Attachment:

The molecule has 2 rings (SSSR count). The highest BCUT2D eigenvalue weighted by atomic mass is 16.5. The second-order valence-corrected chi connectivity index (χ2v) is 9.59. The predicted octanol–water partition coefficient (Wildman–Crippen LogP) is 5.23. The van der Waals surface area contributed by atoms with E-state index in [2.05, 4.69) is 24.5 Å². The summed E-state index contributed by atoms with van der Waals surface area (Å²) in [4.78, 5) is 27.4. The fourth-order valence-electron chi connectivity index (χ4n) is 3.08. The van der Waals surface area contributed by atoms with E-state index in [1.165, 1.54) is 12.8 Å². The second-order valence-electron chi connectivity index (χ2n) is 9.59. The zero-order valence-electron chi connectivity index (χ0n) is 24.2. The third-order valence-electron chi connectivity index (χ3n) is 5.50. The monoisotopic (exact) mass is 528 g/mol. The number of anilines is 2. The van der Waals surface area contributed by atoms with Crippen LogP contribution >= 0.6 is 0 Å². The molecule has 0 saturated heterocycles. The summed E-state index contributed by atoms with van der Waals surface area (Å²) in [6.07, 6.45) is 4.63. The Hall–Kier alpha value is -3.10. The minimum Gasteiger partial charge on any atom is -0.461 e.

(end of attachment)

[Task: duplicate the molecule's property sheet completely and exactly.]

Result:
The molecule has 2 rings (SSSR count). The highest BCUT2D eigenvalue weighted by atomic mass is 16.5. The second-order valence-corrected chi connectivity index (χ2v) is 9.59. The predicted octanol–water partition coefficient (Wildman–Crippen LogP) is 5.23. The van der Waals surface area contributed by atoms with E-state index in [2.05, 4.69) is 24.5 Å². The summed E-state index contributed by atoms with van der Waals surface area (Å²) in [4.78, 5) is 27.4. The fourth-order valence-electron chi connectivity index (χ4n) is 3.08. The van der Waals surface area contributed by atoms with E-state index in [1.165, 1.54) is 12.8 Å². The second-order valence-electron chi connectivity index (χ2n) is 9.59. The zero-order valence-electron chi connectivity index (χ0n) is 24.2. The third-order valence-electron chi connectivity index (χ3n) is 5.50. The monoisotopic (exact) mass is 528 g/mol. The number of anilines is 2. The van der Waals surface area contributed by atoms with Crippen LogP contribution >= 0.6 is 0 Å². The molecule has 0 saturated heterocycles. The summed E-state index contributed by atoms with van der Waals surface area (Å²) in [6.07, 6.45) is 4.63. The Hall–Kier alpha value is -3.10. The minimum Gasteiger partial charge on any atom is -0.461 e.